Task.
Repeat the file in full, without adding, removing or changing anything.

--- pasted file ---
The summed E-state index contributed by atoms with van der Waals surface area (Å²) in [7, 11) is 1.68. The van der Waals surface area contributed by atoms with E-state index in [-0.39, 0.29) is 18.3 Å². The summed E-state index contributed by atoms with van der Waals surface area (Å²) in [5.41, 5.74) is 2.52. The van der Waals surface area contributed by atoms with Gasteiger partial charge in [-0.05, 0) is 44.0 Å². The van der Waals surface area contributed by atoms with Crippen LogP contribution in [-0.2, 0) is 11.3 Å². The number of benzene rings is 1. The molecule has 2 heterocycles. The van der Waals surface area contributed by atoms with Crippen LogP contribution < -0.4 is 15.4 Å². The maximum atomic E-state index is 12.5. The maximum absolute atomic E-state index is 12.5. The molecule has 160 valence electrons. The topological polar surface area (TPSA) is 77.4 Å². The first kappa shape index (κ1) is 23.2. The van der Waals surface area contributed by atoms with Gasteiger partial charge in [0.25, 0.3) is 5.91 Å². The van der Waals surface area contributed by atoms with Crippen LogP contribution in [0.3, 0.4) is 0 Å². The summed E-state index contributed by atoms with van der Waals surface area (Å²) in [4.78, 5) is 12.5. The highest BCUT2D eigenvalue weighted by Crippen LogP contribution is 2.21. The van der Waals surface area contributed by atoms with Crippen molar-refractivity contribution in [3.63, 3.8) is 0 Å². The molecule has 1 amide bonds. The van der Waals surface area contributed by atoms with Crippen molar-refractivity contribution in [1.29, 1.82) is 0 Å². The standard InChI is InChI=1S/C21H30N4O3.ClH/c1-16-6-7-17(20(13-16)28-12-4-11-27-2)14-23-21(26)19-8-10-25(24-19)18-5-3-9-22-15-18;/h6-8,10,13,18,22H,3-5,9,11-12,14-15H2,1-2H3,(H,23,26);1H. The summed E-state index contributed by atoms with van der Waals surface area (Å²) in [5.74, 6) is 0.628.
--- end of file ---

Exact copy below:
The summed E-state index contributed by atoms with van der Waals surface area (Å²) in [7, 11) is 1.68. The van der Waals surface area contributed by atoms with E-state index in [-0.39, 0.29) is 18.3 Å². The summed E-state index contributed by atoms with van der Waals surface area (Å²) in [5.41, 5.74) is 2.52. The van der Waals surface area contributed by atoms with Gasteiger partial charge in [-0.05, 0) is 44.0 Å². The van der Waals surface area contributed by atoms with Crippen LogP contribution in [-0.2, 0) is 11.3 Å². The number of benzene rings is 1. The molecule has 2 heterocycles. The van der Waals surface area contributed by atoms with Crippen LogP contribution < -0.4 is 15.4 Å². The maximum atomic E-state index is 12.5. The maximum absolute atomic E-state index is 12.5. The molecule has 160 valence electrons. The topological polar surface area (TPSA) is 77.4 Å². The first kappa shape index (κ1) is 23.2. The van der Waals surface area contributed by atoms with Gasteiger partial charge in [0.25, 0.3) is 5.91 Å². The van der Waals surface area contributed by atoms with Crippen LogP contribution in [0.3, 0.4) is 0 Å². The summed E-state index contributed by atoms with van der Waals surface area (Å²) in [4.78, 5) is 12.5. The highest BCUT2D eigenvalue weighted by Crippen LogP contribution is 2.21. The van der Waals surface area contributed by atoms with Crippen molar-refractivity contribution in [3.63, 3.8) is 0 Å². The molecule has 1 amide bonds. The van der Waals surface area contributed by atoms with Crippen molar-refractivity contribution in [1.29, 1.82) is 0 Å². The standard InChI is InChI=1S/C21H30N4O3.ClH/c1-16-6-7-17(20(13-16)28-12-4-11-27-2)14-23-21(26)19-8-10-25(24-19)18-5-3-9-22-15-18;/h6-8,10,13,18,22H,3-5,9,11-12,14-15H2,1-2H3,(H,23,26);1H. The summed E-state index contributed by atoms with van der Waals surface area (Å²) in [5.74, 6) is 0.628.